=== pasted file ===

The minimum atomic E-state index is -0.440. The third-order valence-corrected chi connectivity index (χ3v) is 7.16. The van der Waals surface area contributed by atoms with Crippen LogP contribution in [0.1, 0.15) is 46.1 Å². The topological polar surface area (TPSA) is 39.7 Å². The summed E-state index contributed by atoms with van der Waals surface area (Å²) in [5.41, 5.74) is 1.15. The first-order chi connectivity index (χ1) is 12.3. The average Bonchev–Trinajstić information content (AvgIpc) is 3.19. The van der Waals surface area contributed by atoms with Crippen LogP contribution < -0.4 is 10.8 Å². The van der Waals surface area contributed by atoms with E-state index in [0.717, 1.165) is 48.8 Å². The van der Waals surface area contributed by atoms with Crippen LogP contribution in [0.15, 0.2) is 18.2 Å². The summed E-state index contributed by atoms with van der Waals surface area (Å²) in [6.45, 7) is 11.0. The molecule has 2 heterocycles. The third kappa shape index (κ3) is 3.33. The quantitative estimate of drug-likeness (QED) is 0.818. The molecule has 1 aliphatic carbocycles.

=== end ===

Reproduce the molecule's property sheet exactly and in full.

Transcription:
The minimum atomic E-state index is -0.440. The third-order valence-corrected chi connectivity index (χ3v) is 7.16. The van der Waals surface area contributed by atoms with Crippen LogP contribution in [0.1, 0.15) is 46.1 Å². The topological polar surface area (TPSA) is 39.7 Å². The summed E-state index contributed by atoms with van der Waals surface area (Å²) in [5.41, 5.74) is 1.15. The first-order chi connectivity index (χ1) is 12.3. The average Bonchev–Trinajstić information content (AvgIpc) is 3.19. The van der Waals surface area contributed by atoms with Crippen LogP contribution < -0.4 is 10.8 Å². The van der Waals surface area contributed by atoms with E-state index in [0.717, 1.165) is 48.8 Å². The van der Waals surface area contributed by atoms with Crippen LogP contribution in [0.15, 0.2) is 18.2 Å². The summed E-state index contributed by atoms with van der Waals surface area (Å²) in [6.45, 7) is 11.0. The molecule has 2 heterocycles. The third kappa shape index (κ3) is 3.33. The quantitative estimate of drug-likeness (QED) is 0.818. The molecule has 1 aliphatic carbocycles.